on June 6, 2007
The Ambler Warning is 600+ pages of predictable spy writing. Another reviwer mentioned similiarities to The Bourne Identity and I recognized that as well.
What saves the hero, Harrison Ambler, in this story is his uncanny ability to decode facial expressions. What starts out as an ability to detect simple deceit from suspects and other agents turns into an annoying super-power that allows him to see into people's thoughts.
None of the twists were shocking or surprising. The book was otherwise ok, but probably too long.
For a much better psychological thriller based in an island psychiatric facility, try Dennis Lehane's Shutter Island.
on March 5, 2011
This is my first encounter with Robert Ludlum and I must say that I am not impressed!
The story starts out in a real fast action leading to the escape of the main character, Ambler. At this point the book had me in it's grib but then the story starts to lag, and once again a book is killed by all the political crap the writer adds. I'm not into politics. I'm an ex-reader of the Mack Bolan Exectioner books and left those because of all the politics.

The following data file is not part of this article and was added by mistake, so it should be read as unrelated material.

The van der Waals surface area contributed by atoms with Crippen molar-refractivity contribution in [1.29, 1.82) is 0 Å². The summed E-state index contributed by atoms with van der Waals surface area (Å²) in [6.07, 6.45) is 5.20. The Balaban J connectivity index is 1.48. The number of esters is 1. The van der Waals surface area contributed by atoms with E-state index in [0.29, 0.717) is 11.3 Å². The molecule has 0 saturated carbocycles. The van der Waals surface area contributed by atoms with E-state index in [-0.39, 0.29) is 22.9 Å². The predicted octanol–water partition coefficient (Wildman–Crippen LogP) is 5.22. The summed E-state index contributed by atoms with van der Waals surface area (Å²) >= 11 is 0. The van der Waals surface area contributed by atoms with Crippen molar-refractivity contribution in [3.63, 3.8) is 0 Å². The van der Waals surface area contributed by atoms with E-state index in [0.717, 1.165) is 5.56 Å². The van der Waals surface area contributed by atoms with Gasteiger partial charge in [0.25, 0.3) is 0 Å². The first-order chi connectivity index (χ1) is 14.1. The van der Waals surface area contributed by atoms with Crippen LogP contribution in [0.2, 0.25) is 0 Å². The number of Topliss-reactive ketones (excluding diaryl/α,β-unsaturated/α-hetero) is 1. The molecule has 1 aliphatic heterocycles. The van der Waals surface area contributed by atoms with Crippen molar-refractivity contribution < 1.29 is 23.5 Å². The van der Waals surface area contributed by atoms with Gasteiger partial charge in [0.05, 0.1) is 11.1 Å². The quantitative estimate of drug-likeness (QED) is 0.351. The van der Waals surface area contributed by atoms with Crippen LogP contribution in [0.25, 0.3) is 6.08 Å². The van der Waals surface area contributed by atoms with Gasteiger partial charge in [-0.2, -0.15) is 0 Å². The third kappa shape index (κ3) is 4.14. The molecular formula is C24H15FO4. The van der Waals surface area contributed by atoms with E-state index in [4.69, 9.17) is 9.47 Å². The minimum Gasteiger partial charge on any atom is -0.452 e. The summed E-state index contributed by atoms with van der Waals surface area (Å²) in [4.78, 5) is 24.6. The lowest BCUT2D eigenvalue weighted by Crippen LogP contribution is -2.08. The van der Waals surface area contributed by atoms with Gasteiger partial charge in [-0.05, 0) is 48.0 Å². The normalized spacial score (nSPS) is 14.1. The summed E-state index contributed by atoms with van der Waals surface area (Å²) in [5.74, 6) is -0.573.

The language in this book actually was of a higher-end english. There were words I had not idea exsisted in the english language!
Anyways, I did finish this book because as I said earlier, starts with a bang then becomes boring.
on March 25, 2006
With each posthumously released Ludlum novel, you have to question just how much Ludlum there actually is in the book. Judging from this latest book, there's very little unpublished Ludlum left.
Whoever ghost wrote this did a poor job. It was too easy to anticipate what was going to happen. None of the unexpected twists fans have come to expect from a Ludlum novel. The writer seemed to be trying too hard to use big, uncommon, unnecessary words that kept the story crawling along. The whole main character who isn't sure who he really is bit reminded me of The Bourne Identity and the ending seemed to be taken from the movie The Bodyguard.
I'm sure there will be more pulp published under Ludlum's name. Luckily I haven't read all of his early stuff, so I can still look forward to a few more good Ludlum yarns.